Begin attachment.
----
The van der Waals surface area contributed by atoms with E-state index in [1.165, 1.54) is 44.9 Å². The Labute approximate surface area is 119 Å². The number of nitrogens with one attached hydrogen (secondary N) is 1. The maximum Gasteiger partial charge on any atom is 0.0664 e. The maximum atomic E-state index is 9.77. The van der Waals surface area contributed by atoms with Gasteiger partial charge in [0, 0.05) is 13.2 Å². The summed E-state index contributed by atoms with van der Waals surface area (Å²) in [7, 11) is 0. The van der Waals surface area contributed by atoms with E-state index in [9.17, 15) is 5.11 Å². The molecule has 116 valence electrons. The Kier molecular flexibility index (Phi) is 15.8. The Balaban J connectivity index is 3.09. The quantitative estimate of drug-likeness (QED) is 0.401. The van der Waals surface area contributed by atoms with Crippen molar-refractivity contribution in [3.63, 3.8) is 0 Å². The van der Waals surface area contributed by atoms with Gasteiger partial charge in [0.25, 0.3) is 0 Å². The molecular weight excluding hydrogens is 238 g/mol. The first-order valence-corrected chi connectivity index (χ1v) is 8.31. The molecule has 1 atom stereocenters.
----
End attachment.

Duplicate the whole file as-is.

The van der Waals surface area contributed by atoms with E-state index in [1.165, 1.54) is 44.9 Å². The Labute approximate surface area is 119 Å². The number of nitrogens with one attached hydrogen (secondary N) is 1. The maximum Gasteiger partial charge on any atom is 0.0664 e. The maximum atomic E-state index is 9.77. The van der Waals surface area contributed by atoms with Gasteiger partial charge in [0, 0.05) is 13.2 Å². The summed E-state index contributed by atoms with van der Waals surface area (Å²) in [7, 11) is 0. The van der Waals surface area contributed by atoms with E-state index in [9.17, 15) is 5.11 Å². The molecule has 116 valence electrons. The Kier molecular flexibility index (Phi) is 15.8. The Balaban J connectivity index is 3.09. The quantitative estimate of drug-likeness (QED) is 0.401. The van der Waals surface area contributed by atoms with Crippen molar-refractivity contribution in [3.63, 3.8) is 0 Å². The van der Waals surface area contributed by atoms with Gasteiger partial charge in [0.25, 0.3) is 0 Å². The molecular weight excluding hydrogens is 238 g/mol. The first-order valence-corrected chi connectivity index (χ1v) is 8.31. The molecule has 1 atom stereocenters.